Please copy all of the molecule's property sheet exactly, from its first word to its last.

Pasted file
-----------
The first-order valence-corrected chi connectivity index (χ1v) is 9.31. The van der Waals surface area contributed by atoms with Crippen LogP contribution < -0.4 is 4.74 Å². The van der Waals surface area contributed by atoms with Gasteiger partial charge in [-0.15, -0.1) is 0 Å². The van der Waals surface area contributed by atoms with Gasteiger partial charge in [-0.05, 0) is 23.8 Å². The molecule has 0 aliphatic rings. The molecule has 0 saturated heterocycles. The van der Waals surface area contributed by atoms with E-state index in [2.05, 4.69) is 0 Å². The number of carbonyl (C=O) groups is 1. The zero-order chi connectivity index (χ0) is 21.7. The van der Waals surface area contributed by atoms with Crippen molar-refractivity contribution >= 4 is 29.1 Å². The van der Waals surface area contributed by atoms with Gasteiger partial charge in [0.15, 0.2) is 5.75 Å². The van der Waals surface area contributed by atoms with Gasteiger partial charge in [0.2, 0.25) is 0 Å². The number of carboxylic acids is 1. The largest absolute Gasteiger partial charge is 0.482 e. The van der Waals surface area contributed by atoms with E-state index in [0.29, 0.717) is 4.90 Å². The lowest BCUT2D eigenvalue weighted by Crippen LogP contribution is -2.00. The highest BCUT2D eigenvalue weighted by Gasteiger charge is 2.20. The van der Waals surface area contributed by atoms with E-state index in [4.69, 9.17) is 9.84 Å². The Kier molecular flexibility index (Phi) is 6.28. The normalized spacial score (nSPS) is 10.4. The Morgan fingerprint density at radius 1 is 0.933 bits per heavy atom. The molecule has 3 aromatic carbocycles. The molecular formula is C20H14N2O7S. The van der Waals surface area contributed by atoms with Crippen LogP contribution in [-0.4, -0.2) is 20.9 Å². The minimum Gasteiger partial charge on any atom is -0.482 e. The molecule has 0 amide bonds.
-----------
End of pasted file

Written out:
The first-order valence-corrected chi connectivity index (χ1v) is 9.31. The van der Waals surface area contributed by atoms with Crippen LogP contribution < -0.4 is 4.74 Å². The van der Waals surface area contributed by atoms with Gasteiger partial charge in [-0.15, -0.1) is 0 Å². The van der Waals surface area contributed by atoms with Gasteiger partial charge in [-0.05, 0) is 23.8 Å². The molecule has 0 aliphatic rings. The molecule has 0 saturated heterocycles. The van der Waals surface area contributed by atoms with E-state index in [2.05, 4.69) is 0 Å². The number of carbonyl (C=O) groups is 1. The zero-order chi connectivity index (χ0) is 21.7. The van der Waals surface area contributed by atoms with Crippen molar-refractivity contribution >= 4 is 29.1 Å². The van der Waals surface area contributed by atoms with Gasteiger partial charge in [0.15, 0.2) is 5.75 Å². The van der Waals surface area contributed by atoms with Gasteiger partial charge in [0.2, 0.25) is 0 Å². The number of carboxylic acids is 1. The largest absolute Gasteiger partial charge is 0.482 e. The van der Waals surface area contributed by atoms with E-state index in [0.29, 0.717) is 4.90 Å². The lowest BCUT2D eigenvalue weighted by Crippen LogP contribution is -2.00. The highest BCUT2D eigenvalue weighted by Gasteiger charge is 2.20. The van der Waals surface area contributed by atoms with E-state index in [4.69, 9.17) is 9.84 Å². The Kier molecular flexibility index (Phi) is 6.28. The normalized spacial score (nSPS) is 10.4. The Morgan fingerprint density at radius 1 is 0.933 bits per heavy atom. The molecule has 3 aromatic carbocycles. The molecular formula is C20H14N2O7S. The van der Waals surface area contributed by atoms with Crippen LogP contribution in [-0.4, -0.2) is 20.9 Å². The minimum Gasteiger partial charge on any atom is -0.482 e. The molecule has 0 amide bonds.